The universal ferment which indicates the maturing of the Anti-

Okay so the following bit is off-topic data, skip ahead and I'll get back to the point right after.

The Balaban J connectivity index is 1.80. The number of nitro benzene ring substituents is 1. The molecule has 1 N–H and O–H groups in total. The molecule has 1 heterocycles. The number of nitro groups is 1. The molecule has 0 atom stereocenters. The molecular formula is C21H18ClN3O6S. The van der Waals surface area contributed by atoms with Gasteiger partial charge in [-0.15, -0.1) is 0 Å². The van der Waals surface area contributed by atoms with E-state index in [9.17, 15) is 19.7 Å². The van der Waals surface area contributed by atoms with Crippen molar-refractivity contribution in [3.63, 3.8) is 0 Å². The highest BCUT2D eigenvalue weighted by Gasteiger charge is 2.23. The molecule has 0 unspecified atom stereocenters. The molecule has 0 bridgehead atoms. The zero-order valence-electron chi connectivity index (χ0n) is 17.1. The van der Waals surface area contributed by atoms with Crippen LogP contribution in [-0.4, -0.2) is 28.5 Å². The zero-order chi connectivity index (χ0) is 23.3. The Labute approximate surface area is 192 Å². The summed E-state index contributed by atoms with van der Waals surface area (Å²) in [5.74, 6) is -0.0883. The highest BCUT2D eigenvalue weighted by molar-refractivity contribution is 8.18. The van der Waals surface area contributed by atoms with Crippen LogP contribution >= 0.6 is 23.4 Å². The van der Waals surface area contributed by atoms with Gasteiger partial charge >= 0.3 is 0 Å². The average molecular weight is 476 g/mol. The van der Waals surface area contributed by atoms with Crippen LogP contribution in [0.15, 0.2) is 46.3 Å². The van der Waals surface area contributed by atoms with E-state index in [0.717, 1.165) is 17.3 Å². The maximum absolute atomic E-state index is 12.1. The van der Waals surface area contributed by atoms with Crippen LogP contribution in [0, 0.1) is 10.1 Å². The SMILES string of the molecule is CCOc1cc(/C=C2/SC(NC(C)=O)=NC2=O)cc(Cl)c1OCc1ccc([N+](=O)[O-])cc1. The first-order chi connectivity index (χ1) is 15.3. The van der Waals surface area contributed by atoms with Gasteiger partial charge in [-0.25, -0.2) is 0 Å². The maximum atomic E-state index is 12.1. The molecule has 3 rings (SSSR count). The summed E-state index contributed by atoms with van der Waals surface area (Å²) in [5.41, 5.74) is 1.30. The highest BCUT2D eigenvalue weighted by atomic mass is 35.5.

Corn-law agitation even to the stage of completion, may be traced in the fresh tumult among the journals. It was provoked by the declaration of the Times, on Saturday last, in favour of immediate concession to the demand for a radical change of the Corn-laws. Of course, the consistency" of the Leading Journal was Distilled. It has, however, little difficulty in making out a sufficient case of "consistency," since it has never let a year-and-day pass without doing suit and service as an adherent of Corn-law reformation. Not that the Times is or ever has been a " Total-repealer ": it is for "a moderate fixed duty," and seems to think that the conces- sion of so much might dissolve the League, by satisfying the re- spectability and intelligence of that body. That any considerable" number of the Leaguers absolutely desire a "fixed duty," and wily join in the cry for." repeal" as an extreme demand to obtain less, or because they despair of obtaining less, is an assumption. Besides, the League has succeeded in creating such distrust of the Corn-laws, that if a "fixed duty" were enacted, and were not at once to be followed by the expected gain, the whole question would be re- opened in six months ; and the remnant of the Corn-laws would be the object of as much odium as the whole ever has been, just as the new Corn-law is as much abused as ever the far worse old Corn-law. In fact, all parties are in a state that enables them to unsettle every thing, without being any one of them powerful enough to fix, by an act of its own will, upon a partial measure, and say that that shall stand. The most powerful of parties, in itself, is that which consists in the single person of Sir ROBERT PEEL; but it cannot maintain its stand upon a compromise. No side will permit it. Sir ROBERT has not sufficient power to main- tain against the three opposing parties—the old Protectionists, the Moderate-duty men, and the Total-repealers—the principle of his own measure, a compressed sliding scale. Let the struggle be transferred to the post of the Moderate-duty corps, and they could as little fight alone against the other three parties. The old Pro- tectionists talk as if they were anxious to fling Sir ROBERT PEEL overboard, as the cause of all the mischief and of their decay, after they bore him into office. Their counsellors gravely advise them to consider of these things : having gravely considered, what will they do? Fraternize with the Whigs to turn out PEEL? or wage war of extermination with Peelites, Whigs, and Total-repealers ; making a Premier of the Duke of BUCKINGHAM or Sir JOHN TYRELL P—borrowing the worthy Baronet's hint, that when tra- vellers in the East do not want to go too fast, lest there should be stragglers, "they put a jack-ass in front !" Can the Protectionists find a Premier—or a Cabinet—or a majority in Parliament— or a constituency to make such a majority ? The questions answer themselves. There is no settlement of the question that would be undisturbed but such as brings it at once to the bottom—abolition anti Corn-laws of a protective or restrictive kind. That indeed goes to destroy and expunge the thing in contest. There might be some retrospective talk about the policy of such a sweep ; but the settlement could not be disturbed—Corn-taws, abolished, could never be refistablished. Each party is against all the rest, and therefore powerless: nothing set up by either could long stand ; but the Total-repealers have the advantage that they insist on a settle- ment to be permanent, not in a prolonged exercise of their will, but in its own fundamental character.